Understandably, the Soviet contingent was red with anger about the 11th-hour change to the rule book. Tolyatti and Poch had spent every last resource they had on developing a regulation-compliant to give them a shot at Dakar glory. There simply was no money to re-develop a new, turbocharged engine in time for the grueling jaunt through Europe and into West Africa.

It’s a decision that still rankles Russian motorsport circles to this day. In a 2023 piece about the Samara T3, journalist Mikhail Medvedev wrote the following in sport.ru: “How could they [LADA and Poch] argue with the French, especially in their backyard? Peugeot, the Dakar organizers, and FISA were all based in Paris. It would have been impossible for anyone to take on such a bureaucratic and mafia-like organization. All in all, the Samara T3 project turned out to be in vain.” 

Deflated, the LADA team took the start of the 1990 Paris-Dakar in the French capital, but the event –as expected–quickly turned into a disappointment. Patrick Tambay’s car failed to make it out of Europe. Jérôme Rivière and Jacky Ickx would finish 11th and seventh respectively. 

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As The USSR Dissolves, So Do LADA’s Hopes Of Ever Winning The Dakar 

In 1991, the Samara T3 would record its best Paris-Dakar finish with fifth place in the hands of Hubert Auriol. By the end of that same year, the Soviet Union would collapse and with it, the car’s hopes of ever improving on that result. 

Ironically, its finest hour came during the mid-1990s when Russia was making its painful transition from communism to free market capitalism under then-president Boris Yeltsin. A blue flame-liveried Samara T3 would finish second on the 1995 Master Rally; a little-known 4,000-mile, 45-day event starting in Paris and ending in Peking with stops in Moscow and Ulaanbataar in between. 

The-LADA-Samara-T3-In-The-Lada-VAZ-Museum-In-Tolyatti-Russia
The ‘Blue Flame’ livery is legendary amongst Ladisti, and is worn by ones of the last Samara T3 currently residing in the LADA museum (Image: Lada via 360CarMuseum.com)

The T3’s final resting place is the LADA museum at the carmaker’s factory in Tolyatti.

As for the road-going Samara, the ending of the story is somewhat happier. A total of 5,427,000 of them were made over a period of almost 40 years when production finally stopped in 2013.

Lada Samara Uk
Photo: Lada

The LADA Samara was named the VAZ-2108 in the Soviet Union and is still referred to as such today in Russia and other countries once occupied by the USSR. For a short period in its early life, the Samara was badged as the Sputnik in the domestic market. Vosmyorka (Восмёрка) or “number eight” was also a nickname attributed to the car in countries where Russian was and still remains widely spoken.

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Throughout its life, the Samara was manufactured in Russia, Uruguay, Ukraine, and Finland. A convertible model called the LADA Natasha was sold in a choice few Western markets. The Samara outlived the Soviet Union, Boris Yeltsin, and survived two terms under Vladimir Putin.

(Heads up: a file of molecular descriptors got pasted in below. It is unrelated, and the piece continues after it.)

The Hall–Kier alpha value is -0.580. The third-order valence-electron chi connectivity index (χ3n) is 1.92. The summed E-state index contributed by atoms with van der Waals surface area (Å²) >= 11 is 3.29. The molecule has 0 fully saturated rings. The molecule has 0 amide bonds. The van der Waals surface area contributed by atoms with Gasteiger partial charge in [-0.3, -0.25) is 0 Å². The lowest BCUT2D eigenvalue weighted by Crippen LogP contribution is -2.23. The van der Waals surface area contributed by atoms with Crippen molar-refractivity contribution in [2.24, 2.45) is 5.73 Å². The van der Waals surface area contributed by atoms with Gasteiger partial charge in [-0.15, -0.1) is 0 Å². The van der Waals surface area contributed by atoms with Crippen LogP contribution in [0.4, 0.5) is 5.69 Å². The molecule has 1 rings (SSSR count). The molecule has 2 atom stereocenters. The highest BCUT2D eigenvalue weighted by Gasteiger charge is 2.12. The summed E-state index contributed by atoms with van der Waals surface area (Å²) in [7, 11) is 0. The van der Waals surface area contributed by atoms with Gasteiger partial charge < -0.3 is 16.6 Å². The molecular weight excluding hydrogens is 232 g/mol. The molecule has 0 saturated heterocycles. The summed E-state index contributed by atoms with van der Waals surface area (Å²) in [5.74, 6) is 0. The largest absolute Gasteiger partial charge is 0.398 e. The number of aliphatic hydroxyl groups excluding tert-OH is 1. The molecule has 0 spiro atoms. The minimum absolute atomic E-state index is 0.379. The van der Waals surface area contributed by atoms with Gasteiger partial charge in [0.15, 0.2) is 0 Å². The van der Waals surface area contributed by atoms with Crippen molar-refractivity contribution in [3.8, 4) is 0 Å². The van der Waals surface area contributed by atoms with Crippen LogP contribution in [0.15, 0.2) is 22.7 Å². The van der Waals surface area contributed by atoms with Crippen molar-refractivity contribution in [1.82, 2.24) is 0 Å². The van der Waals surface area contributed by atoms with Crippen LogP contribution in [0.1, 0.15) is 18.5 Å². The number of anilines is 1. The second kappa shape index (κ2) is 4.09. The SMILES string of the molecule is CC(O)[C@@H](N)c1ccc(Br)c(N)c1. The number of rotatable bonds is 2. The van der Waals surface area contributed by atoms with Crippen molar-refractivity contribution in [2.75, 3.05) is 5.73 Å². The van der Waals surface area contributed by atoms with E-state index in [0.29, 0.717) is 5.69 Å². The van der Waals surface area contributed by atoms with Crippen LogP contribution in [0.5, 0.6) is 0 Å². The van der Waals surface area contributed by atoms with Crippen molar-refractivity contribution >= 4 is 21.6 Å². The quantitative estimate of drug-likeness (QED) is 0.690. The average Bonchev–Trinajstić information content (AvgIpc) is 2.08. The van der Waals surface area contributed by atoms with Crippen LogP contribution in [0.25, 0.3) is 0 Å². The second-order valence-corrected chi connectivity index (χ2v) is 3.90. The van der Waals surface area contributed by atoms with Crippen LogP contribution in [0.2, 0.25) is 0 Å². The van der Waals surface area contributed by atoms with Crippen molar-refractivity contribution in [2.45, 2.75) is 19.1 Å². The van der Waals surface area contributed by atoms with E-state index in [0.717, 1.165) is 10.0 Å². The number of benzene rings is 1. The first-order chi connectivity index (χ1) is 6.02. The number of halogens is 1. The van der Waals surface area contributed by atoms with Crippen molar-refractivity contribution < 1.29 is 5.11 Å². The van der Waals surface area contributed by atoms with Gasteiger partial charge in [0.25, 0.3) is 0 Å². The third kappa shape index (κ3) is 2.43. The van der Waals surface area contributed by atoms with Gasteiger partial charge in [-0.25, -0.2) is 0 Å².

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Goblin
Goblin
18 days ago

This is all very beautifully sounding, but utter BS in any aspect supposing the the Soviets had any saying or much involvment into this.

Jacques Poch was to Lada what Malcom Bricklin was to Yugo, x10

The POCH network was one of the main Lada importers in the West, was making solid money and was indeed running all sorts of prototypes camoulfaged as whatever vehicles they were selling at any given time, the same as the shells with sticker-on “headlights” in Nascar are slapped on whatever chassis is underneath.

Not unlike any other prototype in their class in the Dakar, from any other brand (except those had homebrewed engineering and engines, for most factory brands.

As far as the Samara goes, there wasn’t a single Soviet nut or bolt on this prototype. The Soviets’ contribution for that one was vodka, wishful thinking and more trainloads of crappy cheap regular Ladas to send to Poch’s factory in Haguenau, France, where the fresh off the platform beauties were mostly disassembled then reasembled “correctly”.

Said factory was built once it tourned out that the Samara was crappier than the 1500s / 2107 to the point that simply retightening a nut here and there was no longer enough to make it a car that could be sold to any sane buyer in the West. But that’s another story.

The Soviets didn’t shy from labeling any POCH Lada success as a Soviet one for internal consumption, which is fine. But their involvement in the Dakar Samara was zero, zilch, nil.

The Dakar Nivas from the previous years had, at least, an original shell.

There was, on the other side Porsche involvement in the stock Samara, which had nothing to do with Dakar. Porsche Engineering was paid by the Soviets to work on the cylinder head. The legend goes they proposed some plans for the front suspension too, which were not adopted as they were deemed too complex for the Soviets to implement.